The Castle of Mey is famous as the home of the Queen Mother from 1952. It’s about 400 yards from the seashore and overlooks the Pentland Firth and Orkney Islands.
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The Z plan castle was built between 1566-1572 by 4th Earl of Caithness for his second son William Sinclair. A fortified granary is thought to have been the original building on the site. The castle is built in the architecture style of the time with jutting towers and corbelled turrets. The parapet of the large turret uses winged cherub heads for corbels. On the ground floor and first floor are gun slits. The north round arched courtyard entrance is unchanged from the original.
When visiting the family seat Girnigoe Castle in 1573, William was murdered by his older brother John in 1573 at Girnigoe Castle. Their cruel father had imprisoned John, who was planning an escape. William ratted on John to his father, thus precipitating his own murder. John also was murdered and thus Mey Castle ended up in the hands of the third son, George. It was George who founded the Sinclair family of Mey. He changed the castle name to Barrogill. The castle then became the seat of the Earls of Caithness for the next one hundred years.
In 1819 the 12th Earl commissioned the architect, William Burn, to make alterations to the castle. It was at this time that the grand entrance and the dining room were added. The 15th Earl, having no heirs, left the castle to a friend, F. G. Heathcote, requiring him to change his name to Sinclair. Heathcote’ widow sold it to Captain F. B. Imbert-Terry who then sold it to Her Majesty Queen Elizabeth, The Queen Mother, in 1952.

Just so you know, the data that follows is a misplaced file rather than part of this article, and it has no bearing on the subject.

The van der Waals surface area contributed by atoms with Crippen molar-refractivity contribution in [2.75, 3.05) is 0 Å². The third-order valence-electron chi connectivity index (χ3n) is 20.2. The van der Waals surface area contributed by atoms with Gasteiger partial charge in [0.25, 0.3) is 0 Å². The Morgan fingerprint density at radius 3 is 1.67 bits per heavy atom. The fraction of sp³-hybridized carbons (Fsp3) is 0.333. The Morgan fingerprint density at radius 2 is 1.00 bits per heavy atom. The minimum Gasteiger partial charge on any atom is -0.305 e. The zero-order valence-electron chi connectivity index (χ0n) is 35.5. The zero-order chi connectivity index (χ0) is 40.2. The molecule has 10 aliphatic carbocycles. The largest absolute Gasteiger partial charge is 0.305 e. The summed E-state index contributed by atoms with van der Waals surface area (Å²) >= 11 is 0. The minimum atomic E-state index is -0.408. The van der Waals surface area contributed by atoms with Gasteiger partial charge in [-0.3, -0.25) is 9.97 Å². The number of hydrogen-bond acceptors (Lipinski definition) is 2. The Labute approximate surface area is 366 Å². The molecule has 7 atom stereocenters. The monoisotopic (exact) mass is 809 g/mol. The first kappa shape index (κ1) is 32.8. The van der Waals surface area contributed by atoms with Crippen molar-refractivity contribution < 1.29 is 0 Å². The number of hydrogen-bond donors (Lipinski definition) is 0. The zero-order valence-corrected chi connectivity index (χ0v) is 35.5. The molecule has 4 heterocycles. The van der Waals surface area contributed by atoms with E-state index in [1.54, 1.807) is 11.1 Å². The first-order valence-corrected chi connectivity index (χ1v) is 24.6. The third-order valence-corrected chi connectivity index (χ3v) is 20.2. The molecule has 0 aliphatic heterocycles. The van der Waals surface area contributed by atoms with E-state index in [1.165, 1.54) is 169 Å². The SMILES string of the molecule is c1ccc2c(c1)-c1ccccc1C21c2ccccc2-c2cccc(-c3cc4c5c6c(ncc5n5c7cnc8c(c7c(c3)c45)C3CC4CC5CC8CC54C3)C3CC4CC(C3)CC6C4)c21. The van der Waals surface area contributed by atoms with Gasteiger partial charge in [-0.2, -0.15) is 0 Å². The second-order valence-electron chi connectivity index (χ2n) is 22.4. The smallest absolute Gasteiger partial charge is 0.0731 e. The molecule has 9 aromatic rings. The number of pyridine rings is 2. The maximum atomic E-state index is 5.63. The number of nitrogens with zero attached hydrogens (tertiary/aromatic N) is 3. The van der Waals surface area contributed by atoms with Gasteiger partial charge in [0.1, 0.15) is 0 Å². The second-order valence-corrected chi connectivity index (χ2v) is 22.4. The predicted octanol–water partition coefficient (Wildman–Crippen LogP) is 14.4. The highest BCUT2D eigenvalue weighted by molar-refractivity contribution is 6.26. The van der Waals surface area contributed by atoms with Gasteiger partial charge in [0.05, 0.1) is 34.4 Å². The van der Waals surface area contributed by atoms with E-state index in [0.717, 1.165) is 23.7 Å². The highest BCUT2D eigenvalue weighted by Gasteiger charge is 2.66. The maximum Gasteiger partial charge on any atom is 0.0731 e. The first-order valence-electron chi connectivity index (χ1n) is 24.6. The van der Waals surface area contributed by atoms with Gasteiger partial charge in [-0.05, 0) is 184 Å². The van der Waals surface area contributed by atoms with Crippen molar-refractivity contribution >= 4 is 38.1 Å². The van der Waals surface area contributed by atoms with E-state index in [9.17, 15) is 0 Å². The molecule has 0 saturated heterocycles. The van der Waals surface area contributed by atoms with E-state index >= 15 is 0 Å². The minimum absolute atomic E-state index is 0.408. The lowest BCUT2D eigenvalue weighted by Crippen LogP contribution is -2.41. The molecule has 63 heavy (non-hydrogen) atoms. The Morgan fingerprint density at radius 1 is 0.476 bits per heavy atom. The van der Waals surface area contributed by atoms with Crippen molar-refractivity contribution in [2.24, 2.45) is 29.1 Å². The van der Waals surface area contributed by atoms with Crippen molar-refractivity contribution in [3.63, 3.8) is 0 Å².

When the Queen Mother bought the castle she furnished it with local items as well as ones she brought with her. She converted the kitchen to a library where her desk and favourite photographs were located. A new kitchen was constructed on the ground floor with a butler’s pantry above. The dining room was once a billiard room, and the original dining room was became the Equerry’s room. Mains water and electricity did not exist until the Queen Mother had them installed.
The gardens had been long neglected when the Queen Mother bought the castle in 1952. Head gardener James Sinclair began the task of reinstating them to their former glory. The area is divided into a walled garden and parkland to the west, and an east border and parkland to the east. A 12 foot high wall protects the gardens from salt spray and sea gales. The east garden, with fuchsia hedges, has a woodland area. The different sections are planted with woodland plants such as primulas, astilbes, hellebores, hostas, ferns and foxgloves.
Mixed hedges of hardy shrubs divide the walled garden into sections. Fruit, vegetables and flowers are grown in the garden and greenhouse. The produce is used by the tea-room, sold at a plant stall outside the greenhouse, and also used by HRH The Prince Charles, Duke of Rothesay when he is staying in the castle.
Flowers in the garden include marigolds, pansies, dahlias, primulas and nasturtiums. In the Shell garden are while old-fashioned shrub roses and climbers. A sensory border contains plants of textures, smells, taste and colours. The Diamond Jubilee Rose Garden is a new addition to the garden. On the eastern side of the garden are the botanic borders. Here are a number of plants given to The Queen Mother by the Royal Botanical Gardens in Edinburgh and a more mature rose garden.
Castle and Gardens of Mey
15 miles east of Thurso, Caithness
Tel. 0 1847 851 473
Open: May-end Sep, 9.20am-last entry 4pm; grounds, visitor centre, tea-room, shop and animal centre, 10am-5pm
Visitor centre; tea-room; shop; animal centre; special events; parking; wedding venue
Web: Castle of Mey